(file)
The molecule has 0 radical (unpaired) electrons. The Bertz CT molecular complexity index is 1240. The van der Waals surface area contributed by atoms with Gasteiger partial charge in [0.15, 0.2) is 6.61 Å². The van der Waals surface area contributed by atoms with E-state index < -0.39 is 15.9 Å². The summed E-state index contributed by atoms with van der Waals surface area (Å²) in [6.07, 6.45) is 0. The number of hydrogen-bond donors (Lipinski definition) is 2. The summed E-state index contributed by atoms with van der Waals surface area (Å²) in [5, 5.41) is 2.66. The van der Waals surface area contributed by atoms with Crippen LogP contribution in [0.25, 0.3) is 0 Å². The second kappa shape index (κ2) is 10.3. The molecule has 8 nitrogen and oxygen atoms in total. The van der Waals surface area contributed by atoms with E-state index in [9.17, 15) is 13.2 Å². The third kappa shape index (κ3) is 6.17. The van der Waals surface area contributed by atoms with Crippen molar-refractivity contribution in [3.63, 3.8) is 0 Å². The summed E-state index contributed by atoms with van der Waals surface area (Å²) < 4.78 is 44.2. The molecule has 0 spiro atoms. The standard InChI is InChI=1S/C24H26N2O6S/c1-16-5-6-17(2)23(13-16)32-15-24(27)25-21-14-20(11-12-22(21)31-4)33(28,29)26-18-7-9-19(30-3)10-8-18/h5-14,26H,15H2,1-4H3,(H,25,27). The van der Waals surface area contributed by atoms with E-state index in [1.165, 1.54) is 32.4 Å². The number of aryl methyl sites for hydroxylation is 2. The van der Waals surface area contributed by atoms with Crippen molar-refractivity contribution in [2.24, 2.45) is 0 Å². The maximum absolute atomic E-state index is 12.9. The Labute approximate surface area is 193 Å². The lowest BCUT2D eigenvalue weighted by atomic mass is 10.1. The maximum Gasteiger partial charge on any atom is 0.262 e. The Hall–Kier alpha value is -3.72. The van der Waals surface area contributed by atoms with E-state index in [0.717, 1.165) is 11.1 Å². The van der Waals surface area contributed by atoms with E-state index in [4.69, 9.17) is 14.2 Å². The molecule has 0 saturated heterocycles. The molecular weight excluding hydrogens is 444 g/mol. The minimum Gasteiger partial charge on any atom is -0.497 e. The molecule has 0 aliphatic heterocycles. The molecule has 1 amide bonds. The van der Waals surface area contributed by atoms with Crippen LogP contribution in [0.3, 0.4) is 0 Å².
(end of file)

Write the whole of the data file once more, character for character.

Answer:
The molecule has 0 radical (unpaired) electrons. The Bertz CT molecular complexity index is 1240. The van der Waals surface area contributed by atoms with Gasteiger partial charge in [0.15, 0.2) is 6.61 Å². The van der Waals surface area contributed by atoms with E-state index < -0.39 is 15.9 Å². The summed E-state index contributed by atoms with van der Waals surface area (Å²) in [6.07, 6.45) is 0. The number of hydrogen-bond donors (Lipinski definition) is 2. The summed E-state index contributed by atoms with van der Waals surface area (Å²) in [5, 5.41) is 2.66. The van der Waals surface area contributed by atoms with Crippen LogP contribution in [0.25, 0.3) is 0 Å². The second kappa shape index (κ2) is 10.3. The molecule has 8 nitrogen and oxygen atoms in total. The van der Waals surface area contributed by atoms with E-state index in [9.17, 15) is 13.2 Å². The third kappa shape index (κ3) is 6.17. The van der Waals surface area contributed by atoms with Crippen molar-refractivity contribution in [3.63, 3.8) is 0 Å². The summed E-state index contributed by atoms with van der Waals surface area (Å²) < 4.78 is 44.2. The molecule has 0 spiro atoms. The standard InChI is InChI=1S/C24H26N2O6S/c1-16-5-6-17(2)23(13-16)32-15-24(27)25-21-14-20(11-12-22(21)31-4)33(28,29)26-18-7-9-19(30-3)10-8-18/h5-14,26H,15H2,1-4H3,(H,25,27). The van der Waals surface area contributed by atoms with E-state index in [1.165, 1.54) is 32.4 Å². The number of aryl methyl sites for hydroxylation is 2. The van der Waals surface area contributed by atoms with Crippen molar-refractivity contribution in [2.24, 2.45) is 0 Å². The maximum absolute atomic E-state index is 12.9. The Labute approximate surface area is 193 Å². The lowest BCUT2D eigenvalue weighted by atomic mass is 10.1. The maximum Gasteiger partial charge on any atom is 0.262 e. The Hall–Kier alpha value is -3.72. The van der Waals surface area contributed by atoms with E-state index in [0.717, 1.165) is 11.1 Å². The van der Waals surface area contributed by atoms with E-state index in [4.69, 9.17) is 14.2 Å². The molecule has 0 saturated heterocycles. The molecular weight excluding hydrogens is 444 g/mol. The minimum Gasteiger partial charge on any atom is -0.497 e. The molecule has 0 aliphatic heterocycles. The molecule has 1 amide bonds. The van der Waals surface area contributed by atoms with Crippen LogP contribution in [0.3, 0.4) is 0 Å².